(Host) At college campuses around the country, students are ready to graduate, after handing in final papers and sitting down for exams. But at St. Michael’s College in Colchester, some of those final papers may have looked a little different. A handful of classes participated in a new program where they were asked to use less energy and resources on campus. And for some, that means turning in papers that are printed on both sides of the page in smaller fonts.
VPR’s Sarah Ashworth stopped by the school to learn more about how students worked to be a little more "green" this semester.
(Ashworth) Like most college students, Senior Dan Sandberg carries a backpack with him everywhere he goes on campus. But mixed in with his notebooks are a reusable water bottle, a coffee cup, a spoon and some Tupperware containers. Sandberg says it’s all part of how he’s helping to save the environment.
(Sandberg) "This is something I’m deeply passionate about, just trying to make changes, make small scale changes is what I like to focus on a lot in the environmental world, basic things, recycling, reusing coffee cups and water bottles, stuff like that."
(Ashworth) And now he’s trying to get the whole campus in on the act. As a member of the school’s Green Up club and environmental council, he helped form the Sustainable Campus Commitment. The program encourages everyone at St. Michael’s College to use less and recycle more. Faculty, students, and staff can choose to sign a contract that asks them to follow certain practices during the semester.
(Sandberg) "What’s cool about this is we’ve designed it so it can be flexible, the idea was that a faculty member, a professor, could with his students, bring up the contract and they could pick or choose the ones they choose to follow throughout the class and then they were going to hold each other to that, both the faculty and students throughout the semester."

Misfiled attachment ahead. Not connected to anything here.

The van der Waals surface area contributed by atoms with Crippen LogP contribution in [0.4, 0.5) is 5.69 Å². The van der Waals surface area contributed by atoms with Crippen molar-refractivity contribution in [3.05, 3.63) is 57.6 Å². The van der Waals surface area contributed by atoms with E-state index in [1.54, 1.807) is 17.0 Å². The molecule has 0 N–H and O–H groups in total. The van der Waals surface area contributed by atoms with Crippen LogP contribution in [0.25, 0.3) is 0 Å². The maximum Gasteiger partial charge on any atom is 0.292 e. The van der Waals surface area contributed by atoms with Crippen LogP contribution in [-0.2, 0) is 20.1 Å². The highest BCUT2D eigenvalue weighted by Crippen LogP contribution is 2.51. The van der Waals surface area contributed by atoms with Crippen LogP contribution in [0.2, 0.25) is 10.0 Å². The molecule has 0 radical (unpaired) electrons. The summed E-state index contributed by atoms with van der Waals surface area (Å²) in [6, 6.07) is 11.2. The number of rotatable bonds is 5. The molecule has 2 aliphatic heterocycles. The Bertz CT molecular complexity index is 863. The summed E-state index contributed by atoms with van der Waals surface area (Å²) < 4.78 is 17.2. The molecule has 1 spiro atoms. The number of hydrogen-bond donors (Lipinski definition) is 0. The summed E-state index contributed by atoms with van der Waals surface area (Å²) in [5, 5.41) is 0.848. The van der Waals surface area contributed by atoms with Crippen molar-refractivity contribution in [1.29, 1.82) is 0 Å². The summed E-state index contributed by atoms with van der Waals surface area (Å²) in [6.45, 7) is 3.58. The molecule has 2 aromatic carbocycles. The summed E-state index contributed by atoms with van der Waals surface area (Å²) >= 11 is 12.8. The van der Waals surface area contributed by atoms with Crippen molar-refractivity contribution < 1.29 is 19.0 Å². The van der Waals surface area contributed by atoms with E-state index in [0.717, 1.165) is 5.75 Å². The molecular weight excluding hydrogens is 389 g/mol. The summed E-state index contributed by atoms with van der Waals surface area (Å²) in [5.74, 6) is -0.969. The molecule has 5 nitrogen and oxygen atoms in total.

(Ashworth) Some of those guidelines include using only reusable cups and utensils, recycling in the classroom, printing papers and notes double-sided, and shutting the lights off during class. The school’s Sustainability Coordinator, Heather Ellis, says there’s also a second level to the contract.
(Ellis) "I don’t want to say harder, but it takes more thought, such as having faculty members implement or teach about climate change or sustainability initiatives in the class, whether it’s history class, or English, or religious studies, art."
(Ashworth) Most days, the lights are turned off in Ellis’ own office and she keeps a travel mug of coffee on her desk, right next to her refillable water bottle.
(Ellis) "Oh yes, I definitely feel that I’m under, I don’t know, scrutiny, but I need to walk the talk, being the sustainability coordinator." I definitely think about if I have lunch or errands, can I string them all together, you know it’s the little things you can do that really add up."
(Ashworth) Seventeen faculty members and five departments committed to taking little steps toward being more "green" this semester. One of them is Political Science professor Mike Bosia. He says the biggest change in his "Food and Politics" course was that students turned in double-sided papers, in smaller type, with smaller margins.
(Bosia) "It just became increasingly obvious, the inability institutionally we’re so geared to this single sided printing in society at large, that it’s difficult to actually get the institutions to start making the changes that are necessary."
(Ashworth) On the last day of class, students are presenting their final research projects in a slightly dark classroom. Around the room there don’t appear to be any plastic cups or takeout containers. After the project presentations wrap up, Bosia asks students how they think the program went.
(Bosia and students) "Any reactions to having to doing the kinds of things we did in the sustainability contract? I don’t really see a change, in like, I feel like I have been doing the same things in other classes as well. I am excited by not seeing paper cups in everyone’s hands. I just like seeing all the free cups you can get from peanut butter jars, Mason jars. Who has a jar here? …I don’t think I really carried one around before, so Mason jars, new fad, well hopefully it’s lasting (laughter)"
(Ashworth) Bosia says he considers the program a success, and will participate again in the fall.
And, although senior Dan Sandberg won’t be around next fall, he says he hopes the program continues and eventually gets 100-percent commitment on campus. But even if it doesn’t, he says at least the conversation is happening, and a lot more people are making small changes.
For VPR News, I’m Sarah Ashworth.